Handhelds helped Census stay on track, GAO says

Cost overruns, delays still a possible for 2010 Census

Verifying addresses to prepare for the 2010 census finished ahead of schedule thanks in large part to handheld computers used by the Census Bureau's temporary workers, according to Government Accountability Office report.

Testing and improvements made to the handhelds before address canvassing were also important factors in completing the address verification process ahead of time, according to the report issued Oct. 21.

Promptly resolving technical problems and lower than expected employee turnover also made it possible to finish address canvassing ahead of schedule, the report states.

At the start of address canvassing, the bureau had a list of 141.8 million housing units and canvassers added around 17 million addresses and marked about 21 million for deletion, according to the report.

Canvassers identified about 4.5 million duplicate addresses, 1.2 million nonresidential addresses, and about 690,000 addresses that were uninhabitable structures, GAO said.

Address canvassing improves the accuracy of the bureau’s master address file that serves as the source of addresses for mailing and delivering census forms, and for physically locating the addresses for nonresponse follow-up visits, according to the bureau.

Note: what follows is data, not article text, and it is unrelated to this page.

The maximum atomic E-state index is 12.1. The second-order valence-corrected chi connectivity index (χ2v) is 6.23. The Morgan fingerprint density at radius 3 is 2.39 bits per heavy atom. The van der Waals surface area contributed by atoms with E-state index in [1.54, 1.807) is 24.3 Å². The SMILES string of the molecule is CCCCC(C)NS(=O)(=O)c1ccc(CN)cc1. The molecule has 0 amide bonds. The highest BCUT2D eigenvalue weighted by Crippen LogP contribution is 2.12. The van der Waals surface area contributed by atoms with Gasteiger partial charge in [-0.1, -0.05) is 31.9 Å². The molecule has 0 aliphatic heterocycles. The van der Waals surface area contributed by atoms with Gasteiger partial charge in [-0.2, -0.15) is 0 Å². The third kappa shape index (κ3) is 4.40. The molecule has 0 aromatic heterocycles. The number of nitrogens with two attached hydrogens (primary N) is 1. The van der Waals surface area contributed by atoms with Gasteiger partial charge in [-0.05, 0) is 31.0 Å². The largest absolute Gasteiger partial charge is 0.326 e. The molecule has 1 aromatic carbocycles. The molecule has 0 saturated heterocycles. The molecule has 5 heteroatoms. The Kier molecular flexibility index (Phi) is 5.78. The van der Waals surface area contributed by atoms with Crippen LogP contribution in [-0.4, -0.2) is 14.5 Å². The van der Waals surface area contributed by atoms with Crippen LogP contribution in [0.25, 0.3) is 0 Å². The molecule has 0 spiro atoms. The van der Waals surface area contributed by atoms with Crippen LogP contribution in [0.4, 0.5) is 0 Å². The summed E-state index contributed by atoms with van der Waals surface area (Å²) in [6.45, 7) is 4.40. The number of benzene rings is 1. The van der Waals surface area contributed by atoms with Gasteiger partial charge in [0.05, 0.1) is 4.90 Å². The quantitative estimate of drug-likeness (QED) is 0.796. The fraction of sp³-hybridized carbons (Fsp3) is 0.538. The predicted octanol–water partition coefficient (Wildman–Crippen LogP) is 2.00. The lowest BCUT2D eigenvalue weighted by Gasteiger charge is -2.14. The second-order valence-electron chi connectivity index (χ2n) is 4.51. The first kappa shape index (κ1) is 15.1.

Although address canvassing did finish on time, the bureau spent $88 million more to do the address canvassing than the original $356 million budget, an overrun of 25 percent, according to the report.

Poor planning and incorrect assumptions led to the cost overruns, said Census Bureau Director Robert Groves told the House Oversight and Government Reform Committee’s Information Policy, Census, and National Archives Subcommittee on Oct. 21. Some cost overruns occurred because the Census officials overestimated how quickly certain work could be performed, he said.

Meanwhile, the bureau has problems keeping the census on schedule and budget, Groves said.

“There are a number of external events that could lead to delays or operational problems, such as a major hurricane, a widespread outbreak of the H1N1 [swine] flu, or a major, last-minute design change imposed upon the program,” he said.


About the Author

Doug Beizer is a staff writer for Federal Computer Week.

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